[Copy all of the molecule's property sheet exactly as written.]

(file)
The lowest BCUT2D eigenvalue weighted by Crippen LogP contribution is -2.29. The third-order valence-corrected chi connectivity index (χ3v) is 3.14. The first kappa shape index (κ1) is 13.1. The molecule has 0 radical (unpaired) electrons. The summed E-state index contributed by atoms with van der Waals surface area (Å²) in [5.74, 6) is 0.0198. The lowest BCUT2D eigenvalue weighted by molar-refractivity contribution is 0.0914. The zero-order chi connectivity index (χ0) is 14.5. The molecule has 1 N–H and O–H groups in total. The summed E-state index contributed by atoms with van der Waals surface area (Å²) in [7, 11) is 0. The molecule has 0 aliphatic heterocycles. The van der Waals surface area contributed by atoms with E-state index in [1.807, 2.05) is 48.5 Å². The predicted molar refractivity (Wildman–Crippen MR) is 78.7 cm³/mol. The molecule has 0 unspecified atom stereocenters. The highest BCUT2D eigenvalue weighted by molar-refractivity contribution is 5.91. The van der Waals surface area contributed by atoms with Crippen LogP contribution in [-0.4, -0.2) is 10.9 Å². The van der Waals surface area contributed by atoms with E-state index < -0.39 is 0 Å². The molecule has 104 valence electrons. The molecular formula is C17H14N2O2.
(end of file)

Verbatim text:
The lowest BCUT2D eigenvalue weighted by Crippen LogP contribution is -2.29. The third-order valence-corrected chi connectivity index (χ3v) is 3.14. The first kappa shape index (κ1) is 13.1. The molecule has 0 radical (unpaired) electrons. The summed E-state index contributed by atoms with van der Waals surface area (Å²) in [5.74, 6) is 0.0198. The lowest BCUT2D eigenvalue weighted by molar-refractivity contribution is 0.0914. The zero-order chi connectivity index (χ0) is 14.5. The molecule has 1 N–H and O–H groups in total. The summed E-state index contributed by atoms with van der Waals surface area (Å²) in [7, 11) is 0. The molecule has 0 aliphatic heterocycles. The van der Waals surface area contributed by atoms with E-state index in [1.807, 2.05) is 48.5 Å². The predicted molar refractivity (Wildman–Crippen MR) is 78.7 cm³/mol. The molecule has 0 unspecified atom stereocenters. The highest BCUT2D eigenvalue weighted by molar-refractivity contribution is 5.91. The van der Waals surface area contributed by atoms with Crippen LogP contribution in [-0.4, -0.2) is 10.9 Å². The van der Waals surface area contributed by atoms with E-state index < -0.39 is 0 Å². The molecule has 104 valence electrons. The molecular formula is C17H14N2O2.